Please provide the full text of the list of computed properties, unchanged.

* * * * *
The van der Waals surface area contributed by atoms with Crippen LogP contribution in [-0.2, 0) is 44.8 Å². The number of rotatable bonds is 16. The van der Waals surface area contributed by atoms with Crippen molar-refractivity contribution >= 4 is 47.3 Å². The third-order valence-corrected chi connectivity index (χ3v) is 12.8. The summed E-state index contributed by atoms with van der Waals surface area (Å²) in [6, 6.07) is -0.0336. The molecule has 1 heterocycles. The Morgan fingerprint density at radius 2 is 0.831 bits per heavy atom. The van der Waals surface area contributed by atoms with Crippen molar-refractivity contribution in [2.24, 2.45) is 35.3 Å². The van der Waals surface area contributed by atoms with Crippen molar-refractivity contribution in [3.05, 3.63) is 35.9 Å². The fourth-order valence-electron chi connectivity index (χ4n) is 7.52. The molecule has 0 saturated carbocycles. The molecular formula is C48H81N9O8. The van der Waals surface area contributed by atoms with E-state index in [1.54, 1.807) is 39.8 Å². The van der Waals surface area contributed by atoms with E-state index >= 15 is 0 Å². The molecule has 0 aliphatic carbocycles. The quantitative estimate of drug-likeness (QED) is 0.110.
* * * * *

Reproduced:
The van der Waals surface area contributed by atoms with Crippen LogP contribution in [-0.2, 0) is 44.8 Å². The number of rotatable bonds is 16. The van der Waals surface area contributed by atoms with Crippen molar-refractivity contribution >= 4 is 47.3 Å². The third-order valence-corrected chi connectivity index (χ3v) is 12.8. The summed E-state index contributed by atoms with van der Waals surface area (Å²) in [6, 6.07) is -0.0336. The molecule has 1 heterocycles. The Morgan fingerprint density at radius 2 is 0.831 bits per heavy atom. The van der Waals surface area contributed by atoms with Crippen molar-refractivity contribution in [2.24, 2.45) is 35.3 Å². The van der Waals surface area contributed by atoms with Crippen molar-refractivity contribution in [3.05, 3.63) is 35.9 Å². The fourth-order valence-electron chi connectivity index (χ4n) is 7.52. The molecule has 0 saturated carbocycles. The molecular formula is C48H81N9O8. The van der Waals surface area contributed by atoms with E-state index in [1.54, 1.807) is 39.8 Å². The van der Waals surface area contributed by atoms with E-state index >= 15 is 0 Å². The molecule has 0 aliphatic carbocycles. The quantitative estimate of drug-likeness (QED) is 0.110.